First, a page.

Countries commit to raising funds to build SKA

Thursday, April 7, 2011

Pretoria - Eight countries have joined forces with South Africa by signing a letter of intent to see the Square Kilometre Array (SKA) built - a move that has been welcomed by Science and Technology Minister Naledi Pandor.

Australia, China, the United Kingdom, France, Italy, Germany, Netherlands and New Zealand joined South Africa in signing this letter of intent in Italy last Saturday, declaring their common intention to work together to secure funding for the next phase of the project.

"The commitment to funding the SKA is significant as it demonstrates the countries' commitment to make the SKA a success," said Pandor.

The target construction cost is 1.5 million euro (about R14.4 million) and construction could start as early as 2016.

Beyond the nine countries which have already signed the letter of intent, several countries have indicated they will sign in future. The signatory parties represent organisations of national scale and will coordinate groups carrying out SKA research and development (R&D) in their respective countries. 

South Africa's continuing involvement in the project, which is a 1.5 billion euro (about R14.4 billion) global science project, is in line with its commitment to grow investment in R&D.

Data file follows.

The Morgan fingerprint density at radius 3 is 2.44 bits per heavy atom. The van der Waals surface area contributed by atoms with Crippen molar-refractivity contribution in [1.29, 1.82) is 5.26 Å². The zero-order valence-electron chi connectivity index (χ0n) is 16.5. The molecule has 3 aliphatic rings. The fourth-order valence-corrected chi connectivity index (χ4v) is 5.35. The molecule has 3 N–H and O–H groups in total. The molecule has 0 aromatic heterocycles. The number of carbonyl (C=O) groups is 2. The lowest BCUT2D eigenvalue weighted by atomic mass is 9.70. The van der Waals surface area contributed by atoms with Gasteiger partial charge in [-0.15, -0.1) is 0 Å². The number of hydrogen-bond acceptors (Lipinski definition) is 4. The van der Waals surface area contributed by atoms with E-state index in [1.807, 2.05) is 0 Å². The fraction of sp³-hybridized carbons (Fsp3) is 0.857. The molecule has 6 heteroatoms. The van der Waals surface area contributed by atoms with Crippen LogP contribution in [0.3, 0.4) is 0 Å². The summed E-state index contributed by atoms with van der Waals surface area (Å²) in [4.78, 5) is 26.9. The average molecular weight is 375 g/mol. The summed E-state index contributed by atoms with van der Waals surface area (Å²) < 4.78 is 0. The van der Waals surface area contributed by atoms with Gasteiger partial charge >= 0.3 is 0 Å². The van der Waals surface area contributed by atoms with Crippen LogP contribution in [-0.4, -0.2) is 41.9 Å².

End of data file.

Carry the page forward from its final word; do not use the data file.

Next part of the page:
The development and construction of the MeerKAT radio telescope is playing an important role in the development of the SKA and South Africa's expertise will be fully involved in the global effort to develop the cutting-edge science and technology to be used by the SKA.

The design, construction and operation of the telescope has the potential to impact on skills development in science, engineering and in associated industries, not only in the host countries but in all project partner countries.

The signing took place at a meeting that established the Founding Board for the SKA as a new management structure to guide the project into the next phase. 

The new board announced that the SKA Project Office (SPO) will be based at the Jodrell Bank Observatory near Manchester in the United Kingdom. 

It is expected to supersede the existing SKA Development Office (SPDO) currently based at the University of Manchester.

It is hoped that a formal structure will be established in July, at the international SKA Forum in Canada.

More than 70 institutes in 20 countries, together with industry partners, are participating in the scientific and technical design of the telescope, which will be located either in Australia, New Zealand or Southern Africa extending to the Indian Ocean Islands. - BuaNews